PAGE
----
Cuisinier de talent reconnu internationalement et présentateur de télévision à ses heures, le Néo-Zélandais Robert Oliver entraîne les téléspectateurs dans des voyages gastronomiques exceptionnels. Sillonnant le Pacifique sud d’île en île, il part à la rencontre de ceux qui, du Vanuatu aux Fidji, en passant par Samoa ou Tonga, perpétuent les traditions culinaires ancestrales. A chaque étape, le chef pose ses valises dans un resort de luxe et lance à ses homologues un défi de taille : réaliser un repas digne des plus grands restaurateurs en utilisant uniquement des produits et des ingrédients locaux. Contrairement à ce qu’on pourrait penser, le pari n’est, en effet, pas si simple à relever. Dans les îles du Pacifique, l’économie repose essentiellementsur le tourisme et l’agriculture, mais jusqu’à 70% de la nourriture est importée. Les hôtels de grand standing proposent des menus occidentaux et, chez les autochtones, les nouvelles générations ont tendance à se passer des bons petits plats de leurs grands-mères au profit d’une alimentation “globalisée”.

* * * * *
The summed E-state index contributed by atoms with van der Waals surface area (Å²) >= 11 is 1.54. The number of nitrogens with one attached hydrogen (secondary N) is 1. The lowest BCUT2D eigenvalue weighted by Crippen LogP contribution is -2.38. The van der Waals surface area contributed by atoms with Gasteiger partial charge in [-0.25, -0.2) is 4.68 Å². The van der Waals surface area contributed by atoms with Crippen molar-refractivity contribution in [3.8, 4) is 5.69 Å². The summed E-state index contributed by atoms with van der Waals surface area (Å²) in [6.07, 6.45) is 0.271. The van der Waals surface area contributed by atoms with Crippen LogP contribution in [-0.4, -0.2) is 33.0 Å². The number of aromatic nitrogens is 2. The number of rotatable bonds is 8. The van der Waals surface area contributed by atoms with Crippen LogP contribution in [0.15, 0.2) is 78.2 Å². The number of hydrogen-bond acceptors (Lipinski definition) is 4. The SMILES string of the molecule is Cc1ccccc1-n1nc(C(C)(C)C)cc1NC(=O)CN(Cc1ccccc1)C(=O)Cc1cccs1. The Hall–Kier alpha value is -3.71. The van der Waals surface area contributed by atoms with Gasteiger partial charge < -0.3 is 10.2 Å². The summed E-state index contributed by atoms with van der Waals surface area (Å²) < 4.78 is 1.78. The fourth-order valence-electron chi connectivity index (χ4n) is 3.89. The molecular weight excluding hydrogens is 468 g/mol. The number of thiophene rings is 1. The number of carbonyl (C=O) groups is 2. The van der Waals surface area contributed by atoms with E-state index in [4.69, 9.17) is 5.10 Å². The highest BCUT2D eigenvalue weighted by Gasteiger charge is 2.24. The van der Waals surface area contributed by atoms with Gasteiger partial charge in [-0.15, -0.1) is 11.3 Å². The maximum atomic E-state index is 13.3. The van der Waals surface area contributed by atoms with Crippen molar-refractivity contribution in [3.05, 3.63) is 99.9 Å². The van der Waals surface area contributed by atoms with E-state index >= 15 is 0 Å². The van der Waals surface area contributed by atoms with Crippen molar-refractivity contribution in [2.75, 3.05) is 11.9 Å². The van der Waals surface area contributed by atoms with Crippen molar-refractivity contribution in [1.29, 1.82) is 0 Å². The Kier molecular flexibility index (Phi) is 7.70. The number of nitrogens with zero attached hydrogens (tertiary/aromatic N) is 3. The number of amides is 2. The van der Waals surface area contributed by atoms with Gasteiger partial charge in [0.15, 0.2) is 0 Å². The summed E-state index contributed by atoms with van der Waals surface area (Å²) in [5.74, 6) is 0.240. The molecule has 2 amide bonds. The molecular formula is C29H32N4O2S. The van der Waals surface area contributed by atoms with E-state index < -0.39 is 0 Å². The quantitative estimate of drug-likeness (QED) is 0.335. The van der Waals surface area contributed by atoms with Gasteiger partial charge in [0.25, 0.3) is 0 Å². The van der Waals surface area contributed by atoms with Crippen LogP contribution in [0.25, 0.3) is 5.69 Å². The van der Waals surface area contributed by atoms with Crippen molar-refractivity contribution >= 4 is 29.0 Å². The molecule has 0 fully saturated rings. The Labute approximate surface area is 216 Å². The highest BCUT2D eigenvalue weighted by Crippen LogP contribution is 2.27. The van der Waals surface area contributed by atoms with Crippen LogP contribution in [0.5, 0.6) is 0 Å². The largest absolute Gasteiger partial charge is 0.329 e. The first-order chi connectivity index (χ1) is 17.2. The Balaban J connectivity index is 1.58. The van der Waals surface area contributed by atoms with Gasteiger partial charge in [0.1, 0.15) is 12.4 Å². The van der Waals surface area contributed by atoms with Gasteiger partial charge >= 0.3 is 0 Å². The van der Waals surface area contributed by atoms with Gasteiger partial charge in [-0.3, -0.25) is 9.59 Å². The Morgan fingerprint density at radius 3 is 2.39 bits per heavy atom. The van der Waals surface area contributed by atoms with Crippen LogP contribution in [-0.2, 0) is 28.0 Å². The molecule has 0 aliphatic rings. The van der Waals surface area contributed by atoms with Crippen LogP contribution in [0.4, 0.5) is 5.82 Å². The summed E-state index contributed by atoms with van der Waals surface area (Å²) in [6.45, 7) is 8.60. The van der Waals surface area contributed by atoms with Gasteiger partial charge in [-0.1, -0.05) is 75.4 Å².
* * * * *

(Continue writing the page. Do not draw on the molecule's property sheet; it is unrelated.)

Robert Oliver: Cooking local, stimulating business [en français]
Robert Oliver is a world renowned New Zealand chef and TV presenter. He is author of two award-winning Pacific cook books, which were written with a vision of connecting the Pacific’s agriculture and tourism sectors using a ‘farm-to table’ approach. By stimulating local economies, this approach to local cuisine and agricultural products could become a key development tool for island states. What inspired you to become a chef and – in particular – develop such a passion for local cuisine? I was born in New Zealand but was raised in the Pacific Islands where food is not just something to eat but a way of communicating and sharing. I have always loved food and being brought up in a culture that uses food as a way of sustaining communities and relationships really appeals to me.I realised early on that I had an aptitude for cooking so I worked really hard for years to develop my skills. My early career was in New York and I was fortunate enough to work for a woman, Mary Cleaver, who was a real pioneer in the movement for sourcing local food.